Since “wine is everything from a science to an art, and everything in between,” Peterson believes that taking a liberal arts approach is essential.

Ellen Brittan, Linfield’s director of wine education, said, “If you want to be a general manager or an owner of a winery, having a broad liberal arts education and an understanding of the wine industry is the perfect combination.”

“To really understand the world of wine, you have to have a multi-disciplinary approach so
it lends itself perfectly to a multi-disciplinary degree in a liberal arts college.”

The program was created using feedback from vineyards as well as Linfield graduates. Both said that having a public speaking as well as a business background was tremendously helpful.

Because many vineyards are small or medium sized, “you wear so many hats” when working in a vineyard that having a multitude of skills is essential. Those hired as accountants will rarely only be accounts but also have to contribute to the marketing of the wine.

Brittan will play a large part in facilitating this relationship between Linfield and the Oregon wine industry.

Brittan lived in California’s Napa valley for 10 years before quitting her job in financial services to work in a winery.

Eventually she felt it was time to open her own winery.

Along with her husband who is also in the wine business, Brittan bought a property in Oregon and opened Brittan Vineyards. They have been in business for 10 years.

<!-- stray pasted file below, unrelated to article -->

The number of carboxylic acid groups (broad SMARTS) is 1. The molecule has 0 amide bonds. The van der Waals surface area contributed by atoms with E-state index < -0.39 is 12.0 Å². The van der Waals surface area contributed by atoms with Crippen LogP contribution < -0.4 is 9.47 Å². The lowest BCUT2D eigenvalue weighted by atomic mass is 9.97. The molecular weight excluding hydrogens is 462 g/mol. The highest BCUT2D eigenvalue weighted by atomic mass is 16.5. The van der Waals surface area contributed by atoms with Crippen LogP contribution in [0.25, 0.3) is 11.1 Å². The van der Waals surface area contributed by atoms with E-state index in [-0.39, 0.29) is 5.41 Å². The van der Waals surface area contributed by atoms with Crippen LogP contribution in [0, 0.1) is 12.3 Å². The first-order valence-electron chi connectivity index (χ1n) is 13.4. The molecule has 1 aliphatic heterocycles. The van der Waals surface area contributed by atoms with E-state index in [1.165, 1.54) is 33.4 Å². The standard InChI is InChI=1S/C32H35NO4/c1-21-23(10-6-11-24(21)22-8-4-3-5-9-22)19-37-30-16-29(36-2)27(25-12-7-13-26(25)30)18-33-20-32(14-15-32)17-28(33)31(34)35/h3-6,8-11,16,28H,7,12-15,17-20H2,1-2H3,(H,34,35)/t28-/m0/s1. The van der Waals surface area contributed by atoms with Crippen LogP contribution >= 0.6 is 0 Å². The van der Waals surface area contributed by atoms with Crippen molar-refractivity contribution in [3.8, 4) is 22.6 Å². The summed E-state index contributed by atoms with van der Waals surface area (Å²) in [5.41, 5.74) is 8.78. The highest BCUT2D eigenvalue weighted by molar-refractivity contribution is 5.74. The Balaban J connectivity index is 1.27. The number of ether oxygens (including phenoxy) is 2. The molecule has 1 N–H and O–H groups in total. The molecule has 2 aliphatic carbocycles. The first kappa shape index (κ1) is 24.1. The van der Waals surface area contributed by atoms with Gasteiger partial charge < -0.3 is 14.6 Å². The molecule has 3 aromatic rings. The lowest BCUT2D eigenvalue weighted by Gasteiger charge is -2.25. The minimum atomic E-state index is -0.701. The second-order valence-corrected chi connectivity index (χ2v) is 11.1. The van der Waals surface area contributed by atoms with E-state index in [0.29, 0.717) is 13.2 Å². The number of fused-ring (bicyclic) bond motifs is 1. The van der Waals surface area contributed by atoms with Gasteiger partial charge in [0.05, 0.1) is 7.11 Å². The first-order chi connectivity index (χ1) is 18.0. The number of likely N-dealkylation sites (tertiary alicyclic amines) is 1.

She will be the “industry liaison and industry expert” bringing an “industry perspective and an understanding of the business of wine as well as the science of wine and the culture of wine.”

Brittan said she believes this minor would be advantageous for students in many ways. “They would be prepared to maybe go on to doing a deeper dive into viticulture or enology . . . if they fully understood the breadth of the business but also had a specialty in one of the sciences.”

This would work similarly well with business, marketing, accounting, and most other majors offered.

Peterson hopes that “this is just a start” and the program will continue to expand. Specifically, he eventually would like to teach a class on the sociology of wine as well as one on the role of women in the wine industry.

He will teach the Fundamentals of Wine as well as the Oregon Burgundy Experience in the fall.
The Oregon Burgundy Experience will focus on Oregon’s connection to the French wine industry with a 10-day excursion to Burgundy in January.

Brittan pointed out that the Fundamentals of Wine class “could even be beneficial to someone who just wants to be conversant on wine so when they are out in a social setting or a business, entertainment setting they have a knowledge base that most graduates don’t have of a topic that many well-traveled, sophisticated people enjoy and appreciate.”

This summer there will be an opportunity to gain hands-on experience in the wine industry, the Wine Industry Immersion Program. From June 16 to August 4, students will be able to experience everything from physically taking part in the wine making process to marketing and selling the finished product.

“It’s unique, we have found no other program like this in the United States. It’s filling a need that no other school is filling . . . it’s a broad interdisciplinary approach,” Brittan said.